IU shares $297,929 NSF grant to study use of 3D virtual worlds by business and education enterprises
April 21, 2011
BLOOMINGTON, Ind. -- The National Science Foundation has awarded $297,929 to a multi-disciplinary team from Indiana University and Arizona State University. The award supports on-going research concerned with the use of computer-generated 3D virtual environments by business and educational enterprises.
These environments provide spaces where users, via digital representations known as avatars, can interact with one another as well as digital objects. While such virtual spaces have been well-studied in military applications and gaming contexts, limited research has examined their potential in collaborative teamwork contexts.
More specifically, efforts here center on understanding whether these environments can facilitate the performance of organizational teams whose members are physically separated. The research extends an earlier NSF grant, valued at $203,549, that resulted in a scale to measure perceptions of collaborative virtual presence (CVP) and examine its link to performance.
"Presence is often considered a key characteristic of 3D environments and describes the degree to which an individual feels they are in the virtual space versus being in the real world," explained the project's lead researcher, Anne P. Massey, dean's research professor and professor of information systems at the IU Kelley School of Business.
A question that was unanswered in the first study was whether or not higher perceptions of presence by collaborators actually matters in relation to their performance.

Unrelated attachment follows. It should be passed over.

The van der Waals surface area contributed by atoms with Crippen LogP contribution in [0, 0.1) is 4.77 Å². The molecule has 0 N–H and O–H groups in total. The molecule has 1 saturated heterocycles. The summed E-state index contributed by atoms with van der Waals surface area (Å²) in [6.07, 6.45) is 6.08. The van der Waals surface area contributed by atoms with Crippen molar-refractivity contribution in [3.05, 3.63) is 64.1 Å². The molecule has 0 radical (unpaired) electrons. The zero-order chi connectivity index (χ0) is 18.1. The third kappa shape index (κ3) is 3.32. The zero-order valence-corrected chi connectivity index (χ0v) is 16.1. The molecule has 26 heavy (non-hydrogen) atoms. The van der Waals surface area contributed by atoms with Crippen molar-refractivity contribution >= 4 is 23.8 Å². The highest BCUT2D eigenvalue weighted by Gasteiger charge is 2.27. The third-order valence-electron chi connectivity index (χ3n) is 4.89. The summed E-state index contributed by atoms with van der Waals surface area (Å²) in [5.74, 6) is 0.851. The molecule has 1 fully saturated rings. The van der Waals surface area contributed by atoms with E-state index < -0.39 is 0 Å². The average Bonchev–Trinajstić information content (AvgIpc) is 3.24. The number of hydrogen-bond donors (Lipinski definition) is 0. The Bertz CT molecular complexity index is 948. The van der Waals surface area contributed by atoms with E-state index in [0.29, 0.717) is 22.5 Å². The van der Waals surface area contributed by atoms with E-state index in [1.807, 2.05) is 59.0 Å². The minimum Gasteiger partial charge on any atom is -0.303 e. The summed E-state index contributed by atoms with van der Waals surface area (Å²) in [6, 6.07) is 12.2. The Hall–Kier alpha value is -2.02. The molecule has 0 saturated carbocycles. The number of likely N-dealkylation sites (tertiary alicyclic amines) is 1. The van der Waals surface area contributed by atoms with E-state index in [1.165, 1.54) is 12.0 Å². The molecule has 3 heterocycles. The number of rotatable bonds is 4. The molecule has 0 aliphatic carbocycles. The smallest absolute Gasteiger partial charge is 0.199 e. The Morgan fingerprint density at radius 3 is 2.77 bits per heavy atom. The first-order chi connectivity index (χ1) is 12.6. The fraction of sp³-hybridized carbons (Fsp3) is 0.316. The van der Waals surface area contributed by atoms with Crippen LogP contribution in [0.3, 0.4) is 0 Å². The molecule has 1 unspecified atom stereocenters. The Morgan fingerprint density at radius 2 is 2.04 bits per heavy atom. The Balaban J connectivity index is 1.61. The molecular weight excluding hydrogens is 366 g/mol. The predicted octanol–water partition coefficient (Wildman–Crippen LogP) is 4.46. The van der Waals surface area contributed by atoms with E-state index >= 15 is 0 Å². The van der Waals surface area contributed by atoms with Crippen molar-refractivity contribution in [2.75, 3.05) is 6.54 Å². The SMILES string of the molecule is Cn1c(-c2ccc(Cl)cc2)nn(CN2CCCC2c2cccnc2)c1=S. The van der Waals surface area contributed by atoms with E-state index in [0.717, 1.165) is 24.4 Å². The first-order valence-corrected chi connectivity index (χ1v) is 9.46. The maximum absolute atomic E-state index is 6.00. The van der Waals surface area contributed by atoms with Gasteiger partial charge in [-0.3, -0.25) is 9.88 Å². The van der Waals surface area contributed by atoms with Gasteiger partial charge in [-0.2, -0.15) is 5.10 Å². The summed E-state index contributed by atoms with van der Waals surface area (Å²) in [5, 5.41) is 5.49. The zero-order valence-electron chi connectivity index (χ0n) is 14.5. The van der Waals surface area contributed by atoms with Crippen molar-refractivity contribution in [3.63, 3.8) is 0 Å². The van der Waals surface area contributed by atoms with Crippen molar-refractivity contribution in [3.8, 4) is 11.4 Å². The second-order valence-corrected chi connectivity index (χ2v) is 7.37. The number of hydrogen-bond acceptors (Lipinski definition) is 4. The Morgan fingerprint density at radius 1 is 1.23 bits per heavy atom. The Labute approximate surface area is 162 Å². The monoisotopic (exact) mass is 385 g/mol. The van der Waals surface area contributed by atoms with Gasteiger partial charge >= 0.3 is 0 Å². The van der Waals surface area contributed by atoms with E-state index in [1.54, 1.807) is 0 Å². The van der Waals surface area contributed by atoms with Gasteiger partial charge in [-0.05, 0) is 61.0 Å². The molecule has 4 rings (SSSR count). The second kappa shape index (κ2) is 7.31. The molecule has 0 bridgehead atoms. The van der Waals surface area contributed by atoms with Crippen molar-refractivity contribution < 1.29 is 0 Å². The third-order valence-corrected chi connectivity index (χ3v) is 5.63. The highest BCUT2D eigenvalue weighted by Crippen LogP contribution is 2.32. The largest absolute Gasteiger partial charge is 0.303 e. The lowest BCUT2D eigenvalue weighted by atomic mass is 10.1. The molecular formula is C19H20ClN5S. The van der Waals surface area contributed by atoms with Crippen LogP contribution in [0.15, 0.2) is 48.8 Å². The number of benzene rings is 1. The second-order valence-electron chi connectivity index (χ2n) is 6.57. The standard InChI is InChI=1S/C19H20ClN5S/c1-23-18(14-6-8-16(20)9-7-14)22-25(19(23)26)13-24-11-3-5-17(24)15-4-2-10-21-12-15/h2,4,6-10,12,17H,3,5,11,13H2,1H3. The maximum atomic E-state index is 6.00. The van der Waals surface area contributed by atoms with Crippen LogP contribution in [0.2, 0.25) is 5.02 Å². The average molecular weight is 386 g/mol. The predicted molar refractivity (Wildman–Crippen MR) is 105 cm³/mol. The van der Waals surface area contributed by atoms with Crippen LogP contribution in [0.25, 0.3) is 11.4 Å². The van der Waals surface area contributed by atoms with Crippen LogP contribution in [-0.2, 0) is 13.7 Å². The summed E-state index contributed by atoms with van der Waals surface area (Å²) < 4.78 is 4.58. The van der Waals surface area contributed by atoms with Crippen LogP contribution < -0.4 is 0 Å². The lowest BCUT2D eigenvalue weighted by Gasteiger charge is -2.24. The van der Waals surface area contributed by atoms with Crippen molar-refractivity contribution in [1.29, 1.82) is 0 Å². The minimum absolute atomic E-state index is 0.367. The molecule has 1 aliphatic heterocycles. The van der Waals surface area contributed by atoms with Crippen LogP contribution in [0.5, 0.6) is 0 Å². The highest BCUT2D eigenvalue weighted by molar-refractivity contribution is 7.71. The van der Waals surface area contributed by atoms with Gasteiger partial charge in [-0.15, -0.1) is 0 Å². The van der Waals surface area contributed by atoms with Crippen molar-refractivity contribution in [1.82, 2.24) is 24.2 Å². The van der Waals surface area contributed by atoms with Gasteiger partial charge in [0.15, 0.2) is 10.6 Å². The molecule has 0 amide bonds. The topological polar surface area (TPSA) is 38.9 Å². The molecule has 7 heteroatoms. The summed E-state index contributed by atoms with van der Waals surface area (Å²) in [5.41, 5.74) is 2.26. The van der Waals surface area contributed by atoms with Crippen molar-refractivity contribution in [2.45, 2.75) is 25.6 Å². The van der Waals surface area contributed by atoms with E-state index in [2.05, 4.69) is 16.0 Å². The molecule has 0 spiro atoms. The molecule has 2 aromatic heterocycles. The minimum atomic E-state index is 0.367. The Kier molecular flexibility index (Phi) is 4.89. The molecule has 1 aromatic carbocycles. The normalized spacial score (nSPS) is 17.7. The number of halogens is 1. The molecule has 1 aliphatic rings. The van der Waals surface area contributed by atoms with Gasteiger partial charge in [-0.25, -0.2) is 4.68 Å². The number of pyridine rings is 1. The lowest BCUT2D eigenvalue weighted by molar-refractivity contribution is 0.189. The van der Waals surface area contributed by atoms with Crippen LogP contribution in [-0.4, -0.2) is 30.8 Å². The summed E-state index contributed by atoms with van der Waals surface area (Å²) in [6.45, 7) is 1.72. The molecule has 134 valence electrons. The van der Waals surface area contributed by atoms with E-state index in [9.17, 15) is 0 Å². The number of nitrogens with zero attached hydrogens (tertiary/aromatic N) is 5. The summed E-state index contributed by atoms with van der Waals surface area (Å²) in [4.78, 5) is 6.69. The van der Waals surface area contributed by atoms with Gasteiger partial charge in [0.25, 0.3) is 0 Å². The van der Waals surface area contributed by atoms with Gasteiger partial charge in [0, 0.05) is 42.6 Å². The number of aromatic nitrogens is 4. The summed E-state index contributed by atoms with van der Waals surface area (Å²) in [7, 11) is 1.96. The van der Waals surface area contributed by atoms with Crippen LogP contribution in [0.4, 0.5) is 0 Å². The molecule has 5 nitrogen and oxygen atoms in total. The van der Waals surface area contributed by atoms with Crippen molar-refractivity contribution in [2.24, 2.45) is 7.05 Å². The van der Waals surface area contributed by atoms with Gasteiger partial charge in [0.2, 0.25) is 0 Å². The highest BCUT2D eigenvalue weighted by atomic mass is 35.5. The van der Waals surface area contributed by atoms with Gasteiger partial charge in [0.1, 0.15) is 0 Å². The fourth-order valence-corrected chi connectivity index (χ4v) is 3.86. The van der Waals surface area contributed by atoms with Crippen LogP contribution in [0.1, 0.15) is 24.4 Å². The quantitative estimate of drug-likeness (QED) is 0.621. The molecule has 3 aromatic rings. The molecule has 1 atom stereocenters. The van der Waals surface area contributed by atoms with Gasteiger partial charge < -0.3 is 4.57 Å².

"Companies are interested in using 3D environments for a variety of business applications, including on-boarding, training, and product development," added Massey, who also is associate vice provost for faculty and academic affairs at IU Bloomington. "However, there are costs associated with design and use. Understanding whether or how presence relates to performance will influence the amount of resources devoted to developing these spaces."
Results of the first study included a way to measure presence -- a scale called CVP -- and provided evidence of a positive link to performance. The new study will take that research and attempt to further validate the scale through the use of physiological measurements and eye-tracking techniques.
Other project researchers are Jeanne Johnston, assistant professor of kinesiology in IU's School of Health, Physical Education and Recreation; Mitzi Montoya, vice provost and dean of the College of Technology and Innovation at ASU; and Christopher Sanchez, assistant professor in the Applied Psychology Program at ASU.
In the new NSF study, the researchers want to show that their perceptual CVP scale is valid and also understand what factors influence CVP. To do this, via a series of experiments, the researchers will be collecting phyisiological data using heart-rate monitors, galvanic skin-response devices and eye-tracking tools.
"Correlating physiological measures with visual attention and perceptual feedback is the next step in validating the perceptual CVP scale," according to Johnston. "Behavioral indicators help overcome shortcomings of perceptual measures."
The research will result in a measurement methodology for assessing behavioral indicators of collaborative virtual presence and provide tools foundational for future development and testing of collaborative virtual environments.